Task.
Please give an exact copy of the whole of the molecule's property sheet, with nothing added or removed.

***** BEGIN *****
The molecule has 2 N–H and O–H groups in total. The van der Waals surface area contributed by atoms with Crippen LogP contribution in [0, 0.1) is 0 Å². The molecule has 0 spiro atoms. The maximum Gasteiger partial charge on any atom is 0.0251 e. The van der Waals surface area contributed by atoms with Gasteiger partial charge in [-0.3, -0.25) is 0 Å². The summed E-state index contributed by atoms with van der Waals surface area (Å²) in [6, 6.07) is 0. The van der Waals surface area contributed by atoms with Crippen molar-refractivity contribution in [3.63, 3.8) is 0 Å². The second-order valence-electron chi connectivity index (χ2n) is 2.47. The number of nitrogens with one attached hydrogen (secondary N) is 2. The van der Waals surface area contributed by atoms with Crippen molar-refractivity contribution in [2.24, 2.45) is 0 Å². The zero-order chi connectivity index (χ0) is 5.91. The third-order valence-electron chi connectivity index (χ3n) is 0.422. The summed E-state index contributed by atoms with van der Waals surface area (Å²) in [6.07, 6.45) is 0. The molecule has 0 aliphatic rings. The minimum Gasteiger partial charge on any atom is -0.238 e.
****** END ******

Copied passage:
The molecule has 2 N–H and O–H groups in total. The van der Waals surface area contributed by atoms with Crippen LogP contribution in [0, 0.1) is 0 Å². The molecule has 0 spiro atoms. The maximum Gasteiger partial charge on any atom is 0.0251 e. The van der Waals surface area contributed by atoms with Gasteiger partial charge in [-0.3, -0.25) is 0 Å². The summed E-state index contributed by atoms with van der Waals surface area (Å²) in [6, 6.07) is 0. The van der Waals surface area contributed by atoms with Crippen molar-refractivity contribution in [3.63, 3.8) is 0 Å². The second-order valence-electron chi connectivity index (χ2n) is 2.47. The number of nitrogens with one attached hydrogen (secondary N) is 2. The van der Waals surface area contributed by atoms with Crippen molar-refractivity contribution in [2.24, 2.45) is 0 Å². The zero-order chi connectivity index (χ0) is 5.91. The third-order valence-electron chi connectivity index (χ3n) is 0.422. The summed E-state index contributed by atoms with van der Waals surface area (Å²) in [6.07, 6.45) is 0. The molecule has 0 aliphatic rings. The minimum Gasteiger partial charge on any atom is -0.238 e.